Plantago lanceolata (English Plantain)
|Also known as:||Narrow-leaf Plantain, Buckhorn Plantain|
|Habitat:||part shade, sun; lawns, roadsides, woodland edges, fields, waste areas|
|Bloom season:||June - October|
|Plant height:||6 to 16 inches|
|Wetland Indicator Status:||GP: FAC MW: FACU NCNE: FACU|
|MN county distribution (click map to enlarge):|
|National distribution (click map to enlarge):|
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Inconspicuous flowers densely packed in a cylindrical spike ½ to 3 inches long and about 1/3 inch wide, at the end of a long naked stem. The flowers open in a ring around the spike, starting at the bottom and progressing upwards, the stamens’ long filaments and large white tips (anthers) extended out about as far as the central column is wide. Spent flowers, sepals and bracts below the blooms are papery brown, buds above the blooms are gray-green. Rarely a spike contains only pistillate (female) flowers.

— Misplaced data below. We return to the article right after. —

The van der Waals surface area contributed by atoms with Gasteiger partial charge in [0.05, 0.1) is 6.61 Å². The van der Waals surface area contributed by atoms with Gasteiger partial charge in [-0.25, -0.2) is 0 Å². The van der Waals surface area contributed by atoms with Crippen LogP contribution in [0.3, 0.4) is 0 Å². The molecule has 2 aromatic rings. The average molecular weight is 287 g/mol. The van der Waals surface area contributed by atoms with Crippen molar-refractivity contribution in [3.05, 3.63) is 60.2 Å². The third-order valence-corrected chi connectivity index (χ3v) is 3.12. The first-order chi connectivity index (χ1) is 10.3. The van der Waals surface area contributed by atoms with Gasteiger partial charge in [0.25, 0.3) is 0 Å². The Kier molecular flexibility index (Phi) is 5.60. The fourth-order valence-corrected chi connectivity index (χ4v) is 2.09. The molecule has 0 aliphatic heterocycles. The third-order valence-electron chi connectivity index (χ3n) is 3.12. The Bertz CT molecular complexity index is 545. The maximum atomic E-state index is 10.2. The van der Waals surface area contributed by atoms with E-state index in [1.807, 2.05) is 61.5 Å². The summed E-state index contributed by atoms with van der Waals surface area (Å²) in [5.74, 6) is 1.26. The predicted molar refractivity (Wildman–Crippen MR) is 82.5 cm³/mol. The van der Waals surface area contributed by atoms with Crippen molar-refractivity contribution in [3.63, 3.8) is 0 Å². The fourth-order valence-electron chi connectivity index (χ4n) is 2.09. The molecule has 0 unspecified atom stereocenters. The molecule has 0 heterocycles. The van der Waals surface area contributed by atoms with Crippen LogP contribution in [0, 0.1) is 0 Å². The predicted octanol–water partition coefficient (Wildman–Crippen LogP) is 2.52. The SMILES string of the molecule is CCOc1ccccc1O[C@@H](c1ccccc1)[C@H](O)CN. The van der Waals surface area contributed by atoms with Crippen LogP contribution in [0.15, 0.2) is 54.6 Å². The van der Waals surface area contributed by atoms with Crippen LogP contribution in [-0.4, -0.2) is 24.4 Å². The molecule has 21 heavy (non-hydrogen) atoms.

Leaves and stems:
Leaves are basal, narrowly lance-elliptic, 4 to 16 inches long and ½ to 1½ inches wide, mostly toothless, with smooth or short fine hairy surfaces and 3, 5 or 7 prominent veins along its length. The basal rosette is usually densely packed, the leaves erect to spreading. Flowering stems are grooved and covered to varying degrees in short hairs pressed close to the stem (appressed), especially towards the base.
A relative newcomer to Minnesota landscapes, Plantago lanceolata is native to Eurasia but now a common weed of urban areas world-wide. It isn't likely to be confused with other plantain species in Minnesota.
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Photos by K. Chayka taken at Battle Creek Regional Park, Ramsey County. Photos courtesy Peter M. Dziuk taken in Ramsey County, Minnesota, Seattle, Wasington, and in Illinois.
Have you seen this plant in Minnesota, or have any other comments about it?